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Buddhadharma : Summer 2010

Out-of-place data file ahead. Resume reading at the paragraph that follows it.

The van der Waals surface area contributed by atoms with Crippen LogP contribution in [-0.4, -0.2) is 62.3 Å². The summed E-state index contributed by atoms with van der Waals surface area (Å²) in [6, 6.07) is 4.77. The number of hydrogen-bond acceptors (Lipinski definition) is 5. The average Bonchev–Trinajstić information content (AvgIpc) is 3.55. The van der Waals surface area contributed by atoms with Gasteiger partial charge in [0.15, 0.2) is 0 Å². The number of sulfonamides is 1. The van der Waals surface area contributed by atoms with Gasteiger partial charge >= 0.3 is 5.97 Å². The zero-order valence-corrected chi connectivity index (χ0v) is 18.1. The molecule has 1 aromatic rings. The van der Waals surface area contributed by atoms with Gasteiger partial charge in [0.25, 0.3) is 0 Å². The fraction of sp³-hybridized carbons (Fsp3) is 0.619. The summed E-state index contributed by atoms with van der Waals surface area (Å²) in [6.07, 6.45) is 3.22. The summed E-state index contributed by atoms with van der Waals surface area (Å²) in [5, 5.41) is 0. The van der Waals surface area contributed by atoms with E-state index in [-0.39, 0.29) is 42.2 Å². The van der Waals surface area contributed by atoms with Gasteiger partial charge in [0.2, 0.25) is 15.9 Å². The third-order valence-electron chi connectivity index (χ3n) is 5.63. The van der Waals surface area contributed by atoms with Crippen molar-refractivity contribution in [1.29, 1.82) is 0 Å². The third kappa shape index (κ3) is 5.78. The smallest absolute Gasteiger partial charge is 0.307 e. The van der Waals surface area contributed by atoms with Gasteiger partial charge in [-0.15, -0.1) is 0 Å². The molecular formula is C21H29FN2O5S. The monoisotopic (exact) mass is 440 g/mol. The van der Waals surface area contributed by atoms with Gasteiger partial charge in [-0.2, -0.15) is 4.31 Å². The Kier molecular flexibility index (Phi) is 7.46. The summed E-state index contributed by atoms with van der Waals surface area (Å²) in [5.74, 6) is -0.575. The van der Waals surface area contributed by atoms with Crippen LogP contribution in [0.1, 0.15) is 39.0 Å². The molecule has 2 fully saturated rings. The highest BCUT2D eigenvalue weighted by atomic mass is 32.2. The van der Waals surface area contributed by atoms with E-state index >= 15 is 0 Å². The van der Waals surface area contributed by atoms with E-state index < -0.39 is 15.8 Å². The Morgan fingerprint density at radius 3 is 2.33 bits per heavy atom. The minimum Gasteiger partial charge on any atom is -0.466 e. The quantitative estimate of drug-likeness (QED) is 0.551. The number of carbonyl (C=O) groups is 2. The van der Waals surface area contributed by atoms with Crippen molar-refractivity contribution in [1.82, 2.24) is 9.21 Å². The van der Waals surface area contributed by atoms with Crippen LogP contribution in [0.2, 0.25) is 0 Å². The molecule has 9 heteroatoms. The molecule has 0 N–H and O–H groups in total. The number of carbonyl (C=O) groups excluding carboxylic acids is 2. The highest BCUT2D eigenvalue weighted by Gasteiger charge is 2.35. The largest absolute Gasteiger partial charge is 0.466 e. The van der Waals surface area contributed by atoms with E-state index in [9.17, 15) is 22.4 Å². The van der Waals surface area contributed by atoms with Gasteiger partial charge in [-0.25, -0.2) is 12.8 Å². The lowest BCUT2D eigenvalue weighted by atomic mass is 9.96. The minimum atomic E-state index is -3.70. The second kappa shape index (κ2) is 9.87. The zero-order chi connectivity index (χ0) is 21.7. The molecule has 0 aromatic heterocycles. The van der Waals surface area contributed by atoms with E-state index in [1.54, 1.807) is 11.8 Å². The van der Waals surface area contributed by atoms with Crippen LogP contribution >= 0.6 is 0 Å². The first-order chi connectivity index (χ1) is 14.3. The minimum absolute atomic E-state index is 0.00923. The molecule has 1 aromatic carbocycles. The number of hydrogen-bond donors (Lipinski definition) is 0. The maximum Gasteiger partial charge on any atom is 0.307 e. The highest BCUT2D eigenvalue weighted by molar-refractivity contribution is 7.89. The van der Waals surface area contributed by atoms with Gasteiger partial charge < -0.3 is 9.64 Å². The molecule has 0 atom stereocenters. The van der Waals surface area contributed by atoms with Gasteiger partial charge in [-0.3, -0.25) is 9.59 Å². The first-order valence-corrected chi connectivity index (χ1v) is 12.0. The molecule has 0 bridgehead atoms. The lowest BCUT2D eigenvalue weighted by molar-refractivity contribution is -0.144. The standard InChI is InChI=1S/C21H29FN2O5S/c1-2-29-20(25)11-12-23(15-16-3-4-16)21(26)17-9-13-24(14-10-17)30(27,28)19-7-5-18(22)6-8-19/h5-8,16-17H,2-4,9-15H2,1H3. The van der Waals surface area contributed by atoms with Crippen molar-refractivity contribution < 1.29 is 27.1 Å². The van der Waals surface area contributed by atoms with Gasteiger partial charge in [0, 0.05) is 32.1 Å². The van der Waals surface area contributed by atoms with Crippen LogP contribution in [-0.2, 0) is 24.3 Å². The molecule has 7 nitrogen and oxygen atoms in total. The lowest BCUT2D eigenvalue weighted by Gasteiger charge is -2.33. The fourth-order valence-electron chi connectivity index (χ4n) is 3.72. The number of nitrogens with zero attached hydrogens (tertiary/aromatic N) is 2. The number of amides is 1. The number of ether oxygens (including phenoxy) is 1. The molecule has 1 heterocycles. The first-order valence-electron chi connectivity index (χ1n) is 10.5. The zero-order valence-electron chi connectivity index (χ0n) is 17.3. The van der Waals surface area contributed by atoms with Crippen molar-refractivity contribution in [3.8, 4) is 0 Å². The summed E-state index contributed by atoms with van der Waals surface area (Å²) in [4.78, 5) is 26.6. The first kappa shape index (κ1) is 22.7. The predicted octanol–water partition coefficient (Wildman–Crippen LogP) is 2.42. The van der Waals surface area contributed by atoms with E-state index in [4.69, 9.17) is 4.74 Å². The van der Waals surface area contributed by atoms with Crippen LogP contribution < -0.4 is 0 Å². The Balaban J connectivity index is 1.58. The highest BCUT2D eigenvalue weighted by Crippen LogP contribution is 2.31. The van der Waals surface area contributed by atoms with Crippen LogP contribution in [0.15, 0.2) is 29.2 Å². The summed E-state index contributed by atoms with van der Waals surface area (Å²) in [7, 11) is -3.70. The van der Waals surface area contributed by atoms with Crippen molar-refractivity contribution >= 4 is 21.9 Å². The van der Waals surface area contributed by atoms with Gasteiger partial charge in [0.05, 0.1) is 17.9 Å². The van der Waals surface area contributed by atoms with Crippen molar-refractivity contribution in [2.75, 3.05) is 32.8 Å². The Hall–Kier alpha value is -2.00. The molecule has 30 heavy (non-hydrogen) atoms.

buddhadharma: the practitioner’s quarterly summer 20 1 0 66 down sobbing in my cabin about twenty minutes later, alone but warmhearted. Desperate, gushing, cleansing sobs. It was the kind of moment that buys you another five years of patience with, and passion for, monastic life. It’s one of those breakthroughs of the heart. People ask what is the hardest thing about living at a mon- astery. Is it no sex, cardboardy food, zero sleep, eighty bucks a month pay? Is it the isolation from society, the heinous robes, those bone-crushing nineteen-hour days spent in the zendo or in the blistering sun or piercing cold? The hardest thing about living at a monastery, I tell them, is working with people with whom you have nothing in common save spiritual desperation. We monks shave our heads, I continue, because if we didn’t we would surely tear out all our hair in despair from having to live and work with one another. Anyone who’s ever been married or had kids, or coworkers for that matter (work and family—those other group practices), probably knows what I’m talking about. It gets real when the illusions drop away, doesn’t it? Yet nine times out of ten the reason we get so irritated with the people who are closest to us is because they show us that we do not in fact correspond with the ideas we have of our- selves. We are meaner, weaker, dumber, and less interesting, tolerant, and sexy. In short, we are human, which typically comes as extremely disappointing news. You just cannot keep telling yourself how spiritually with-it you are when every time you sit down to read that Eckhart Tolle book the mon- astery cat jumps on your shoulders and claws your bald head and you fling it halfway across the room and scream, “God- damnit, I’m trying to read about patience and equanimity here. Can you at least wait till I’ve gotten past the ‘Pain Body’ chapter?!” Not that I, of course, have ever done that. I used to imagine that spiritual work was undertaken alone in a cave somewhere with prayer beads and a leather-bound religious tome. Nowadays, that sounds to me more like a vaca- tion from spiritual work. Group monastic living has taught me that the people in your life don’t get in the way of your spiritual practice; these people are your spiritual practice. Through each other we discover that if we have the heart— the willingness, the strength, the courage—we have the capacity to plant the seeds of kindness, compassion, forgiveness; seeds of a laid-back humor, a sense of letting go. But your heart must be quicker than your mind. Trust me, that organ between your ears is always spoiling for a fight. Its job is to divide and conquer. But the real fight is taking place inside you, within the “dharma organ,” the heart, where the challenge is to unify and under- stand; where the seeds of love and compassion are struggling to lay roots. Lend this struggle an ear. Just pause for three seconds. One banana... two banana... three banana... Pause and lis- ten. Pause and breathe. Pause and gather your scattered, wild energies, your shattered soul... before you fling that seed of hate into the wind. Mark my words, times are tough and the ground is fertile. That seed will grow. ➤